Mary Moran Interview South Coast Register

What is Milking Stool you ask?

The Milking Stool is an evening of complete relaxation in the company of fascinating speakers and of people, who enjoy exploring ideas.

These aren’t talks, debates or lectures.


This is a chance to listen to three wildly different opinions on the same subject from three wildly interesting people – film-makers, farmers, writers, executives, persuaders, chefs, environmentalists, musicians, activists.

The Milking Stool is a series of interview events to be held in Kangaroo Valley while also showcasing some of the Shoalhaven’s best food and wine.

Three invited guests, innovative minds on a particular topic, have the chance to say what they think, without limits, on some unexpected subjects.

The first event was a sell-out COVID safe event, according to one audience member was ‘a positive buzz all evening’.

INTERESTING: The crowd enjoying the first Milking Stool event staged in Kangaroo Valley.

 INTERESTING: The crowd enjoying the first Milking Stool event staged in Kangaroo Valley.


Creator Mary Moran developed The Milking Stool as a way to explore different topics in a non-combative forum.

“There’s lots of forums where you can have opinions, debate, be angry … Facebook and Twitter for a start,” she said.

“But it’s hard to find places where you can just listen, where you can enjoy hearing what someone else thinks and why they think it … not as a solitary podcast, but in a social space where you can have a good arm-waving discussion afterwards.

“That’s what The Milking Stool is about.”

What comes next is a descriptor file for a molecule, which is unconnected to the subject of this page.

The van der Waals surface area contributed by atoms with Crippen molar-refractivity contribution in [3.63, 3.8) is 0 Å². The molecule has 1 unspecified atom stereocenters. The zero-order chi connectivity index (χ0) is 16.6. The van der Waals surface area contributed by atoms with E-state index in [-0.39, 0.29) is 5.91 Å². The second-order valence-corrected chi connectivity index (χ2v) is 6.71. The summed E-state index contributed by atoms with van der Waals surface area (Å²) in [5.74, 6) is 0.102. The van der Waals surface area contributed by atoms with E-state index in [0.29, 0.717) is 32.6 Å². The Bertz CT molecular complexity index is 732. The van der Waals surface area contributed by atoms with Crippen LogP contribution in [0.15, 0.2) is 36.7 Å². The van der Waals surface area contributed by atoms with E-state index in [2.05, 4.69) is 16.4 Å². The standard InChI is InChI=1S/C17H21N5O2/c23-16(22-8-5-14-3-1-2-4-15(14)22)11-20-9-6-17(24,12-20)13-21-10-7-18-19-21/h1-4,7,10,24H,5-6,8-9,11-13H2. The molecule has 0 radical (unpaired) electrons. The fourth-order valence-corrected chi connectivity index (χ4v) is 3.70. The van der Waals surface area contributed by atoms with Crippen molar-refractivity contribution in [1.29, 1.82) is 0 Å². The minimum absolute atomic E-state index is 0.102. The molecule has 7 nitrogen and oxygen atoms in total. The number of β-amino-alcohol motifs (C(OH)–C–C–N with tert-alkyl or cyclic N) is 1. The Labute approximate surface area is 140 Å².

The first event didn’t climb down into the trenches of environmental politics and climate change.

“Instead, we listened to the different experiences and views of a commercial farmer, an indigenous elder, and a recent convert to personal environmental action,” she said.

Guests at the first Valley Milking Stool were Yael Stone, John Lloyd and Noel Butler, who each talked about what ‘the land’ meant to them.

“These aren’t talks on fake news, politics or religion…. not because those topics aren’t important – they are – but because we think difference can be explored in lots of ways, including ones that are fun, enlivening and unexpected,” Ms Moran said.

POINT OF VIEW: Noel Butler explains what 'the land' means to him.

 POINT OF VIEW: Noel Butler explains what ‘the land’ means to him.


The Valley event was followed by a dinner prepared by Michelin-trained chef Eilish Maloney, and founder of The What If Society – a food-based cooperative that aims to change the way we source, make and use food.

The guests were treated to taste sensations of wild garlic ravioli, nasturtium leaf tacos and persimmon tart, while Tertini Wines in the Southern Highlands providing matching wines.

“It was fantastic to have Tertini’s head winemaker, Jonathan Holgate – who won the award for Best Pinot Noir in Australia in 2019 – attend the dinner to tell us about Tertini, and the wines he’d selected for the evening.”

Ms Moran was thrilled with the outcome saying “it’s was just what they were aiming for – refreshing, constructive rather than combative, and a way to exchange ideas while enjoying ourselves.”

The next Milking Stool event is “PR, Propaganda and Persuasion”, in Kangaroo Valley on July 3.

It will look at the worlds of advertising-marketing, political speechwriting-spin doctoring, and advocacy.

And it asks: Are these three so different?

Mary Moran was an emergency medicine doctor in Australia, a diplomat in London, a campaigner with Médecins Sans Frontières in the Netherlands, France and the UK, and founder of a global health think-tank at the London School of Economics.

She’s dined with Aung Sang Suu Kyi (pre-her downfall), been a typist at the ABC, worked with Mother Teresa.

In this increasingly polarised world, and with a lifetime of advocacy, opinions and encounters under her belt, she’s ideal to host such events and is eager to explore with you the challenges and pleasures of difference.



The Food & Farms

The winemakers, olive growers, oyster farmers and veggie providers who supply us are also ready to welcome you. We hope you’ll stay around to visit them and take home some local produce for when you can’t be in the Valley in person.